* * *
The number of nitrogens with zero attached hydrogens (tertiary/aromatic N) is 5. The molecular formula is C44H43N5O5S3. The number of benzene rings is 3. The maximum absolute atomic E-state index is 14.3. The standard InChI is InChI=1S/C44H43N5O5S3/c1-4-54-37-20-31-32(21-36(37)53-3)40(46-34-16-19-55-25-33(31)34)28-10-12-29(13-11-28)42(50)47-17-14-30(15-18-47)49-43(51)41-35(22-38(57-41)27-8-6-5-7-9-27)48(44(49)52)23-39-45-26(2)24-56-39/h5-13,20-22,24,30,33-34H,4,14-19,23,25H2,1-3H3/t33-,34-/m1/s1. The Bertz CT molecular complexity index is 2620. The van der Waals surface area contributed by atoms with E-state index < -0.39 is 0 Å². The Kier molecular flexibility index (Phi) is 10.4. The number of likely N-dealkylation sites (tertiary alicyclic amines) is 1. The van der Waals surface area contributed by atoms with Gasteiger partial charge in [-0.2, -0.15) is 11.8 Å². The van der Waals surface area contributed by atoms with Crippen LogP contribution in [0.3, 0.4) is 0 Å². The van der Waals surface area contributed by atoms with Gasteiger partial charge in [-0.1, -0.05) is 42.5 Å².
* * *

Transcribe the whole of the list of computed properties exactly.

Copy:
The number of nitrogens with zero attached hydrogens (tertiary/aromatic N) is 5. The molecular formula is C44H43N5O5S3. The number of benzene rings is 3. The maximum absolute atomic E-state index is 14.3. The standard InChI is InChI=1S/C44H43N5O5S3/c1-4-54-37-20-31-32(21-36(37)53-3)40(46-34-16-19-55-25-33(31)34)28-10-12-29(13-11-28)42(50)47-17-14-30(15-18-47)49-43(51)41-35(22-38(57-41)27-8-6-5-7-9-27)48(44(49)52)23-39-45-26(2)24-56-39/h5-13,20-22,24,30,33-34H,4,14-19,23,25H2,1-3H3/t33-,34-/m1/s1. The Bertz CT molecular complexity index is 2620. The van der Waals surface area contributed by atoms with E-state index < -0.39 is 0 Å². The Kier molecular flexibility index (Phi) is 10.4. The number of likely N-dealkylation sites (tertiary alicyclic amines) is 1. The van der Waals surface area contributed by atoms with Gasteiger partial charge in [-0.2, -0.15) is 11.8 Å². The van der Waals surface area contributed by atoms with Crippen LogP contribution in [0.3, 0.4) is 0 Å². The van der Waals surface area contributed by atoms with Gasteiger partial charge in [-0.1, -0.05) is 42.5 Å².